A set of three 2-1 decisions this morning from the District of Columbia Court of Appeals show a court divided on what types of evidence can be introduced by prosecutors at trial and hearings.
In all three cases, the majority upheld the challenged convictions, but one attorney has already said he expects to petition for a rehearing before the full court, based in part on the dissenting opinion in his case.
That attorney, Washington solo practitioner Thomas Heslep, argued on behalf of Ricardo Jones, who was appealing his first degree murder and weapons convictions. In Jones’ case, the appeals court split (PDF) on whether evidence from another crime Jones was accused of committing could be introduced at trial.
Jones was accused of fatally shooting a man in July 2005, after the man exchanged words with Jones’ friend, Joseph Leaks, according to the opinion. Jones and Leaks then went to North Carolina, where they allegedly carried out an armed robbery in August of that same year.
In Jones’ appeal, he argued, among other things, that the trial judge should not have allowed prosecutors to introduce evidence relating to the North Carolina armed robbery, including a surveillance video that showed a security guard being shot.
Jones’ attorney argued that the evidence would prejudice the jury. Prosecutors argued that the North Carolina evidence would link Jones to the gun used in the July 2005 murder, and corroborate the testimony of Leaks’ jail cellmate, who claimed Leaks told him about both crimes.
Judges John Fisher and Michael Farrell agreed with prosecutors, writing that the evidence went directly to the issue of identity, and that the prosecutors were not misusing the evidence to prove a general point that Jones was predisposed to break the law. Judge Vanessa Ruiz disagreed, writing that the North Carolina evidence, especially the surveillance video, prejudiced Jones and warranted a new trial.
“As our cases throughout the years bear out, other crimes evidence may be unfairly prejudicial even where the prosecutor did not intend to use it to show a predisposition to commit a crime,” Ruiz wrote.
In another case decided today, the court split (PDF) on allowing testimony on a dying man’s utterances naming his alleged attacker. The appellant, Martin Brown, was convicted of second-degree murder in the death of his grandfather, Howard Brown. Neighbors who found Howard Brown testified hearing Brown name his grandson, Martin Brown, as the assailant.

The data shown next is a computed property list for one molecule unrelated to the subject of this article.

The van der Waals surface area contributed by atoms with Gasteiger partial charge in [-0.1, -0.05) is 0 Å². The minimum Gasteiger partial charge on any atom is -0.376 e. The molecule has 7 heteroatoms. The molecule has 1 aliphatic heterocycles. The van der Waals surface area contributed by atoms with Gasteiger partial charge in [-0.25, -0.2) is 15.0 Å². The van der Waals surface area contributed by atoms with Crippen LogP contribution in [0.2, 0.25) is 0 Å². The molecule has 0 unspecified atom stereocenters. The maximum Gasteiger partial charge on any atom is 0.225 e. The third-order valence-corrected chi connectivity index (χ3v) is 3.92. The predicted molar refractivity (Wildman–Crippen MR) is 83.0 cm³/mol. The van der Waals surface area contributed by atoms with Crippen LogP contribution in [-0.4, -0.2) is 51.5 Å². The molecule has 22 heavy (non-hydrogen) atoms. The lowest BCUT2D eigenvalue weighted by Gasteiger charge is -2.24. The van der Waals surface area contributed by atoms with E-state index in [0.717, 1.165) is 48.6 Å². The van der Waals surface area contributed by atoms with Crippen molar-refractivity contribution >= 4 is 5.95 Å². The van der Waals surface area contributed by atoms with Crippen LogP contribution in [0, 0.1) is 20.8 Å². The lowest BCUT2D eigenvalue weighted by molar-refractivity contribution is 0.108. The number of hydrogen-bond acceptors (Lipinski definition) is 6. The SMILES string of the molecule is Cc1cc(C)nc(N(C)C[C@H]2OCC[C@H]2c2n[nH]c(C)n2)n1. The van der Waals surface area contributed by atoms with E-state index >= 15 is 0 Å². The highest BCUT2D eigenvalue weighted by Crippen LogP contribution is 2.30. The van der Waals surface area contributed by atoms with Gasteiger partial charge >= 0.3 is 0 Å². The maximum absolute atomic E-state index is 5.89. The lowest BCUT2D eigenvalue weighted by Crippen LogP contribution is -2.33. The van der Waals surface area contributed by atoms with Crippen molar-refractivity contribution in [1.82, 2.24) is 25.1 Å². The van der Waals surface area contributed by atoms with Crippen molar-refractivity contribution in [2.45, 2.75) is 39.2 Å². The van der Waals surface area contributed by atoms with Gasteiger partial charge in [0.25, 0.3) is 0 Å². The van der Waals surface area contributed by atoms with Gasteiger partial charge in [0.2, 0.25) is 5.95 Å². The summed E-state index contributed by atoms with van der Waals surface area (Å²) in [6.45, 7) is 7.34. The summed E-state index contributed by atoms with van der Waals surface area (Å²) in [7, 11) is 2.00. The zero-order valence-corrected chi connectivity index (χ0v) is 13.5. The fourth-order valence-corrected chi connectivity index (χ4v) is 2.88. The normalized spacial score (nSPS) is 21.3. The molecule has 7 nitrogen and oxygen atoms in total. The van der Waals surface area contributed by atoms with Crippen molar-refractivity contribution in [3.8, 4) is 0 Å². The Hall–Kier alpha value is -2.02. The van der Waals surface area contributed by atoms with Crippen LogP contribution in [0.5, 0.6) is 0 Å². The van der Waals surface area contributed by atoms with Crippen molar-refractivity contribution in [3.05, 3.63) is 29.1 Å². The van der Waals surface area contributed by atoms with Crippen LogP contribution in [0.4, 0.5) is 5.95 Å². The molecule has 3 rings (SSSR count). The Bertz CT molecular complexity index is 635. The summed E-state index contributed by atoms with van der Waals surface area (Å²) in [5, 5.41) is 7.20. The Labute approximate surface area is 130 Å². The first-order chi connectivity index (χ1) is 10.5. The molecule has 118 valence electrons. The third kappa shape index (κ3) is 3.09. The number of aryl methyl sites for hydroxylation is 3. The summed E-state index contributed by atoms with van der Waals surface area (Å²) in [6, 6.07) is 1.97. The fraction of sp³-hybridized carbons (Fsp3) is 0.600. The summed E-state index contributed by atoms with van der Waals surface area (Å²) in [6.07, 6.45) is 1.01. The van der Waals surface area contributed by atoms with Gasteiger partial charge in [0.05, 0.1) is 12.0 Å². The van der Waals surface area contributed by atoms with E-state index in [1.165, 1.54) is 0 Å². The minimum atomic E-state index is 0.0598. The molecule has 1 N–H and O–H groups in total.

Hearsay testimony is rarely allowed, but one exception is made for “excited utterances,” where a person makes a “spontaneous declaration” soon after going through some kind of shock. Martin Brown’s attorney argued that the evidence didn’t support Howard Brown’s behavior meeting the standard for being in shock and that it was unclear how much time had passed between the assault and Howard Brown’s statements.
Judges Kathryn Oberly and Phyllis Thompson sided with prosecutors, but Judge John Fisher disagreed. Fisher wrote that there was no evidence Howard Brown was excitable, since he was able to answer a number of questions posed by his neighbors. Fisher also found that the uncertainty over how much time had passed was a problem, as well as the fact that Howard Brown had named his grandson in response to questions, as opposed to spontaneously.
In the third case, the court upheld (PDF) a guilty finding of incest for a 14-year-old male, D.W., who was charged with impregnating an 11-year-old female, D.S., who was believed to be his sister. D.W.’s attorneys argued that the evidence was inconclusive that D.W. and D.S. have the same father, since the father said that without a blood test, he couldn’t be sure.
D.W.’s attorney argued that under D.C. law, the city should have presented a paternity test to prove that D.W. and D.S. are related. Judges Frank Schwelb and Stephen Glickman sided with the city, writing that the father’s comments, when taken all together, show he had clearly named D.W. and D.S. as his children.
Judge Phyllis Thompson dissented, writing that besides the comments about the blood test, the father had also given inconsistent testimony on how many children he had. Thompson wrote that given the seriousness of an incest charge, the court should have required the city to produce a paternity test if there was any doubt.
A representative for the Public Defender Service for the District of Columbia, which represented D.W. and Brown, did not immediately return a request for comment. The U.S. attorney’s office, which prosecuted Jones and Brown, and the city’s Office of the Attorney General, which argued on the city’s behalf in D.W.’s case, declined to comment.